Photography News issue 25

Camera test 36

Photography News Issue 25

OlympusOM-D E-M10Mark II Say hello to the new entry-level yet richly featured OM-D that’s sure to build on the success of the original model


Price £549 body only, £649 with

14-42mm f/3.5-5.6 EZ pancake lens, £749 with 14-42mm and 40-150mm f/4-5.6, black or silver models available Sensor 16.1-megapixels, 4608x3456pixels with Supersonic Wave cleaning filter Sensor format MOS Micro Four Thirds 17.3x13mm, shooting 12-bit Raw ISO range 200-5000, expands to 100-25,600 Shutter range 60secs-1/4000sec; electronic shutter in silent mode 60secs- 1/16,000sec, flash sync at 1/250sec or 1/4000sec in Super FP mode. B 6-30mins selectable in the menu. Short delay and anti-shock mode Drivemodes Continuous, up to 8.5fps Metering system 324 zone Digital ESP, spot, centre- weighted, highlight, shadow Exposuremodes PASM, 25 scene modes, 14 art filters, photo story mode Exposure compensation +/-5EV in 0.3, 0.5 or 1EV steps, AE bracketing +/-5EV in 2, 3, 5 or 7 frames in 0.3, 0.7 or 1EV steps Monitor 3in tiltable touchscreen with 1040k dots, EVF with 100% view, 2360k dot resolution Focusing Contrast detection system with manual, single AF, continuous AF, single AF-MF, AF tracking. Face and eye detect Video 1920x1080 pixels, built-in stereo microphone Connectivity USB 2.0, Micro HDMI, wireless Storagemedia 1xSD/SDXC/SDHC Other key features Five axis IS, multiple exposure feature, level gauge, integral flash with 8.2 GN (ISO 200/metres) Dimensions (wxhxd) 120x83x47mm Weight 390g body only Contact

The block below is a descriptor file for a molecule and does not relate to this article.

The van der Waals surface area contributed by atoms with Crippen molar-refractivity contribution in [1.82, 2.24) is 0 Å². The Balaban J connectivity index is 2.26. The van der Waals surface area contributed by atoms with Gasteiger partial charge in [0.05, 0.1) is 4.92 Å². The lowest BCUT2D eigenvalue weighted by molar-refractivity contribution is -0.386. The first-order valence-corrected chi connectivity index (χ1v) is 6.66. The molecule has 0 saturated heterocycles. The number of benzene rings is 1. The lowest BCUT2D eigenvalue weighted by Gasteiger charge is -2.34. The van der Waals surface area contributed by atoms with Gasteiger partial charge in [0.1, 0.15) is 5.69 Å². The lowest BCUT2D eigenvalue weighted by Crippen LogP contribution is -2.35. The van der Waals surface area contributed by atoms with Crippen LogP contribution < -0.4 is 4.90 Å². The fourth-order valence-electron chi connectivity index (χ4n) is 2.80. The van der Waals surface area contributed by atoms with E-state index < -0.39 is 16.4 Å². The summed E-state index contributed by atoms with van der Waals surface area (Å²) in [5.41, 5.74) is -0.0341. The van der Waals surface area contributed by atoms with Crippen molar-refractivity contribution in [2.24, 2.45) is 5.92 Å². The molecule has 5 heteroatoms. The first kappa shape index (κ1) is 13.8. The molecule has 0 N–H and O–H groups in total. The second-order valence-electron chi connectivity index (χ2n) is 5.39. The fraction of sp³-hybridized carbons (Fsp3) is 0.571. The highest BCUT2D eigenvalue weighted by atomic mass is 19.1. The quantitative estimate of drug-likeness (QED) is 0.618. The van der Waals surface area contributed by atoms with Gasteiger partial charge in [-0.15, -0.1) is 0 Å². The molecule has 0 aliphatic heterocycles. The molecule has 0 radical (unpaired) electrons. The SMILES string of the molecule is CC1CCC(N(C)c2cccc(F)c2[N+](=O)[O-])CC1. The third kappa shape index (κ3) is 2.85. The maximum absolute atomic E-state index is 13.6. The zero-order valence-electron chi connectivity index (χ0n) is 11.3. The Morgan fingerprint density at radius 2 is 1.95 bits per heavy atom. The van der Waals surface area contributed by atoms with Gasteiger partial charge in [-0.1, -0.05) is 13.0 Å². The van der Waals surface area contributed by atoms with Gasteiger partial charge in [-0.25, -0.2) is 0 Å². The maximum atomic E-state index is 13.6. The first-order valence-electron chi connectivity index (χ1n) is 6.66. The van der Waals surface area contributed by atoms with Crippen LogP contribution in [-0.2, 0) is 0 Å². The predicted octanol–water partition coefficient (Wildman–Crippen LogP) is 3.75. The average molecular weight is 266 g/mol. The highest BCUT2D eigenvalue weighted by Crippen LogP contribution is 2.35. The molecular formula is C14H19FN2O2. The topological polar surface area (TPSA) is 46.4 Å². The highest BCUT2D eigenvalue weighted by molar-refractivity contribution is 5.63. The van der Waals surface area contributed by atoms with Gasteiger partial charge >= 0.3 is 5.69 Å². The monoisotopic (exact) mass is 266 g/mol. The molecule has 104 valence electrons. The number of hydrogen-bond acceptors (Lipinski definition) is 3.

bearing in mind its price. The body feels robust andwhile it does not have the E-M5 Mark II ’s weather sealing, I’d be happy using it in poor weather, protecting it as much as possible. As is their wont nowadays, camera makers are designing bodies to make the purchase of an optional hand grip almost essential. For the Mark II the ECG-3 hand grip costs £60 and it gives improved grip, but the body’s default design is still sound with an angled finger grip on the front and a protruding thumb grip at the back so perhaps the optional hand grip is not vital – just a nice luxury. Olympus has waved its wand over the control layout to great effect. I couldn’t help but smile when I saw the on/off switch – just like the OM-1’s circa 1972. On the Mark II there is a third position and that is to activate the pop-up flash. The biggest change is on the right side of the top-plate where we have the exposure mode dial as well as the front and rear dials. Olympus has gone for height on these controls and their knurled finish really helps handling, making these key controls usable evenwith gloves on. Scattered around the body are three function buttons that each give 28 options including off. But that’s not all because the movie record offers the same number of feature options and the two of the